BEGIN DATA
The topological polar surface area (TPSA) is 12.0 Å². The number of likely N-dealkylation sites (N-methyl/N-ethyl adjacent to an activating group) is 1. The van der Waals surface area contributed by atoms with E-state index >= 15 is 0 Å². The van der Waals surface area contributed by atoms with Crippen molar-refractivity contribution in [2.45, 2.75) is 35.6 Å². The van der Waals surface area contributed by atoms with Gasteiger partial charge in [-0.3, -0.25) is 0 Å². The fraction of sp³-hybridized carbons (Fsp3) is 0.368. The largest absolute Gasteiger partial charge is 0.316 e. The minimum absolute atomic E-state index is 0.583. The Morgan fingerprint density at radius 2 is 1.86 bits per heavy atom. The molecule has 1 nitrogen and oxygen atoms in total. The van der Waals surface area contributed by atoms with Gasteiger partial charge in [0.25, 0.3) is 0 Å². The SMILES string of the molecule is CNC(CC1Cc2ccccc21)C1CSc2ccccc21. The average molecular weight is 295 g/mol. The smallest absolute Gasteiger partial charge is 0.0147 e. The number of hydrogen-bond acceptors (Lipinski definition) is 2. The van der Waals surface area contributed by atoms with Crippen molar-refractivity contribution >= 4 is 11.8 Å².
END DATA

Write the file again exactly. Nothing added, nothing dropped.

The topological polar surface area (TPSA) is 12.0 Å². The number of likely N-dealkylation sites (N-methyl/N-ethyl adjacent to an activating group) is 1. The van der Waals surface area contributed by atoms with E-state index >= 15 is 0 Å². The van der Waals surface area contributed by atoms with Crippen molar-refractivity contribution in [2.45, 2.75) is 35.6 Å². The van der Waals surface area contributed by atoms with Gasteiger partial charge in [-0.3, -0.25) is 0 Å². The fraction of sp³-hybridized carbons (Fsp3) is 0.368. The largest absolute Gasteiger partial charge is 0.316 e. The minimum absolute atomic E-state index is 0.583. The Morgan fingerprint density at radius 2 is 1.86 bits per heavy atom. The molecule has 1 nitrogen and oxygen atoms in total. The van der Waals surface area contributed by atoms with Gasteiger partial charge in [0.25, 0.3) is 0 Å². The SMILES string of the molecule is CNC(CC1Cc2ccccc21)C1CSc2ccccc21. The average molecular weight is 295 g/mol. The smallest absolute Gasteiger partial charge is 0.0147 e. The number of hydrogen-bond acceptors (Lipinski definition) is 2. The van der Waals surface area contributed by atoms with Crippen molar-refractivity contribution >= 4 is 11.8 Å².